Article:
There is no statutory severance pay under Swiss private employment law, subject to the remarks that follow. The employer must pay the employee’s salary during the legal or contractual period of notice but does not have a legal obligation to pay severance. The five following remarks are relevant:
Contractual obligation to pay severance
An obligation to pay severance may arise from a contractual provision contained in an individual employment contract or in a collective agreement.
In certain circumstances, a court may rule that a termination is unlawful or abusive. In such a case, the party that terminated the employment relationship unlawfully must pay compensation to the other. The court determines the compensation taking all the circumstances into account. However, the amount is capped at the equivalent of six months' salary.
Termination with immediate effect without good cause
Where the employer terminates the employment contract with immediate effect without good reason, the employee is entitled to damages corresponding to the amount s/he would have earned had the employment relationship ended after the required notice period or upon the expiry of the agreed term
In addition, the court may order the employer to pay the employee compensation to be determined at the court's discretion taking account of all circumstances. However, this is capped at the equivalent of six months' salary.
Social Plan in case of collective dismissal
The employer must hold negotiations with the employees with the aim of preparing a social plan if the employer (a) normally employs at least 250 employees and (b) intends to make at least 30 employees redundant within 30 days for management reasons that have no connection with the employees or their individual performance. Redundancies over a longer period of time that are based on the same operational decision are counted together.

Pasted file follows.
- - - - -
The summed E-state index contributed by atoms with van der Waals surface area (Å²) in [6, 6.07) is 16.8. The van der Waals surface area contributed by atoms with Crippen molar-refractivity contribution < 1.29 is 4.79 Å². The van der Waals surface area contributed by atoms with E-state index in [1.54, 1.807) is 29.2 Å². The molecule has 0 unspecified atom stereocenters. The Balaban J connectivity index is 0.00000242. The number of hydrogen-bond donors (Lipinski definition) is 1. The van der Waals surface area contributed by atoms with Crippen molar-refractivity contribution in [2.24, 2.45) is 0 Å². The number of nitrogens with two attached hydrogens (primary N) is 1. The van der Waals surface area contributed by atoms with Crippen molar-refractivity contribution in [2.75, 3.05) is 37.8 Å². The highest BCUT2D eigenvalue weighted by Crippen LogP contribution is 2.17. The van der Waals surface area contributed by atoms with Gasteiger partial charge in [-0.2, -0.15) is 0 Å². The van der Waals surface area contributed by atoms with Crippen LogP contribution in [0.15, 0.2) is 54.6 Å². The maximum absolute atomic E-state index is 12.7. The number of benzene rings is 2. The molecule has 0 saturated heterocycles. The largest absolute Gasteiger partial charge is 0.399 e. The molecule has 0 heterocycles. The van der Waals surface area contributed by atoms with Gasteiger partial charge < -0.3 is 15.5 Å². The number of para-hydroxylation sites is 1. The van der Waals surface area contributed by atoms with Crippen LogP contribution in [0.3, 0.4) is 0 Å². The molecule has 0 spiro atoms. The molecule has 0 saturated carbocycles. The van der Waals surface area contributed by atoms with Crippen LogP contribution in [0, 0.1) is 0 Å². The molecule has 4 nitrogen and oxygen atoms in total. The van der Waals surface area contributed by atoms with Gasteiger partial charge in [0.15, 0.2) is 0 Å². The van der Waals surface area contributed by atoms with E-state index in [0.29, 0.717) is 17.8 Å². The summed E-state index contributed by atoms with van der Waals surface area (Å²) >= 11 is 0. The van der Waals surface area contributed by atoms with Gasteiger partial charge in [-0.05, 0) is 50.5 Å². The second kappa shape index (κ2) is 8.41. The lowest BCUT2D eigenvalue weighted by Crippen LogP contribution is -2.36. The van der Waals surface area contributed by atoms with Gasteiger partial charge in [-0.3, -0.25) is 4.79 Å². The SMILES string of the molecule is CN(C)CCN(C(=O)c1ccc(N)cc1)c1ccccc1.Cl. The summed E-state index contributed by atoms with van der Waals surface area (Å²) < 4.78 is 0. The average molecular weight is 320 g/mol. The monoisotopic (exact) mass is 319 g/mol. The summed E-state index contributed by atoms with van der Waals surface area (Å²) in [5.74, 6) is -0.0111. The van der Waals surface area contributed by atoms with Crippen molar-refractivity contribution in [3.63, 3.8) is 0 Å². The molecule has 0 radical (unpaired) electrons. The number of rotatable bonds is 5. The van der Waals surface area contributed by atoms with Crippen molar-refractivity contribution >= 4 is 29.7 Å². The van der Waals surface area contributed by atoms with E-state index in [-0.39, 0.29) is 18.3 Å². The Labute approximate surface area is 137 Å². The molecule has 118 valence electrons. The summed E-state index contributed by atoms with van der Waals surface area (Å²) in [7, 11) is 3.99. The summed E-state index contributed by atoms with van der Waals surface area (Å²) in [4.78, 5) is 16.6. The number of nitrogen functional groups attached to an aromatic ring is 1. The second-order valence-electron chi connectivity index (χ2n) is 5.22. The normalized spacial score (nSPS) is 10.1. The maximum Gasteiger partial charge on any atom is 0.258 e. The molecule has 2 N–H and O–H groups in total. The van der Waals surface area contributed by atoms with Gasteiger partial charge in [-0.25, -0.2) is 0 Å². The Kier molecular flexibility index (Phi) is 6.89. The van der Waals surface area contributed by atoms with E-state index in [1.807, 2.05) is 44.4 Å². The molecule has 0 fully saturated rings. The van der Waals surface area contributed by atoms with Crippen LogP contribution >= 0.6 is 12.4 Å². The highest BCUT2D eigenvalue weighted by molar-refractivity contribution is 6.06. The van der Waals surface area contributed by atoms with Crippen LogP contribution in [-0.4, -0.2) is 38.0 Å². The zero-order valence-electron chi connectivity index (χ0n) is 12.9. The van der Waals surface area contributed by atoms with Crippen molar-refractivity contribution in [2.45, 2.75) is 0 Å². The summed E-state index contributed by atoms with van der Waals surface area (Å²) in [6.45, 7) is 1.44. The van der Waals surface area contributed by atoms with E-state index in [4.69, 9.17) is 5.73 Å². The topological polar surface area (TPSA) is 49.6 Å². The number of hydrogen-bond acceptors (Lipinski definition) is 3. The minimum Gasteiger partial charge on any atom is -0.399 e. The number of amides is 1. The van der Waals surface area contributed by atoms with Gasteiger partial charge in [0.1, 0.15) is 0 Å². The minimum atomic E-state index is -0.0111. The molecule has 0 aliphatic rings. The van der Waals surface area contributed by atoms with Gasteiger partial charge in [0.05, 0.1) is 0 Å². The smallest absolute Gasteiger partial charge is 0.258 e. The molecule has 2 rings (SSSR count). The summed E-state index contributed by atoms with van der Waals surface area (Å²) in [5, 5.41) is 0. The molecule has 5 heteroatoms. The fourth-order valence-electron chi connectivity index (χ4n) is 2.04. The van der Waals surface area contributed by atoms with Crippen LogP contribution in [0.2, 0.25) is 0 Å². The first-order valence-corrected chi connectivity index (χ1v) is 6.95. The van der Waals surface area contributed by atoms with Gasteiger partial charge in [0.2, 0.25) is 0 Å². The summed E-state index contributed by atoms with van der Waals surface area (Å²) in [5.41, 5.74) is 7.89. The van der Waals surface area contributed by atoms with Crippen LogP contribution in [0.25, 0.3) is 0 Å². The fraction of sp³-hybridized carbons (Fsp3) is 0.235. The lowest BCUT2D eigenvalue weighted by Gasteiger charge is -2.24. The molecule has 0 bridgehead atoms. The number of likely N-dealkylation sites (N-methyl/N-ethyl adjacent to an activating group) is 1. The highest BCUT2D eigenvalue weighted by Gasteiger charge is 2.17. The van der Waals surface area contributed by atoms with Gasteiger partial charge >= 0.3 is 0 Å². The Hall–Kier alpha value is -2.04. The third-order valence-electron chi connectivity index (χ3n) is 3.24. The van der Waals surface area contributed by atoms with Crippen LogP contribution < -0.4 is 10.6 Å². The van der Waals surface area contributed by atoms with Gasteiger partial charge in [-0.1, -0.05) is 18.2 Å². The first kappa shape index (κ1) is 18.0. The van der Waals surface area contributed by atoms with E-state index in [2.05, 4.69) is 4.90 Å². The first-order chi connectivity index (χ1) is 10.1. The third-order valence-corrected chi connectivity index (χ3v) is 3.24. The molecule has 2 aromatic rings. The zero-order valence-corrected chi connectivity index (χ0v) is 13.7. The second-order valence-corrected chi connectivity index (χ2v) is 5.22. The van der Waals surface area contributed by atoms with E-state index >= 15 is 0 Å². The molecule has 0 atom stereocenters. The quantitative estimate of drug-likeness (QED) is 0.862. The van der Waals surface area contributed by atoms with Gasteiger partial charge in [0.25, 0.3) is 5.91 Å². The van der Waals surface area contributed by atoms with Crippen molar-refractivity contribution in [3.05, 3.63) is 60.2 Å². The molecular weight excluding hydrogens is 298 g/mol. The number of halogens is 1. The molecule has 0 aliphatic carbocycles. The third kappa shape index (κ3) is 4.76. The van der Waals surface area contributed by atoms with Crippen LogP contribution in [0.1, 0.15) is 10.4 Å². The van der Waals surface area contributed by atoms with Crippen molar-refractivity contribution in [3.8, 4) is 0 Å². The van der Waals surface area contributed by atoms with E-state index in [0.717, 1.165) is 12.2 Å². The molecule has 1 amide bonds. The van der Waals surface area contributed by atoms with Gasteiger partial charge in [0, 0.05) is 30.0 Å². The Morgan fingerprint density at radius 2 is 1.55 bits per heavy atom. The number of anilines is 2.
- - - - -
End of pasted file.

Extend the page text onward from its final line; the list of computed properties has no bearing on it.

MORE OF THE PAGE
If the parties are unable to agree on the terms of a social plan, an arbitral tribunal will be appointed and will issue a binding social plan. The plan may contain severance payments.
Severance allowance in the case of a long employment relationship
Where an employment relationship with an employee of at least 50 years of age comes to an end after twenty or more years’ service, the employer may be obliged to pay severance.
The amount of the severance will be fixed by the parties but may not be less than two months' salary. If they do not fix an amount, the court will do so taking into account all the circumstances, although it must not exceed the equivalent of eight months' salary.
Note however, that if the employee receives benefits from an occupational benefits scheme (i.e. a pension fund), these may be deducted from the severance allowance to some extent. In that sense, the benefits received from a pension fund replace the severance allowance. For this reason, since the Federal Occupational Pensions Act came into force in 1985, severance allowances in the circumstances described above have lost their importance and hardly ever apply because employees now generally receive benefits from their pension fund that exceed the possible severance.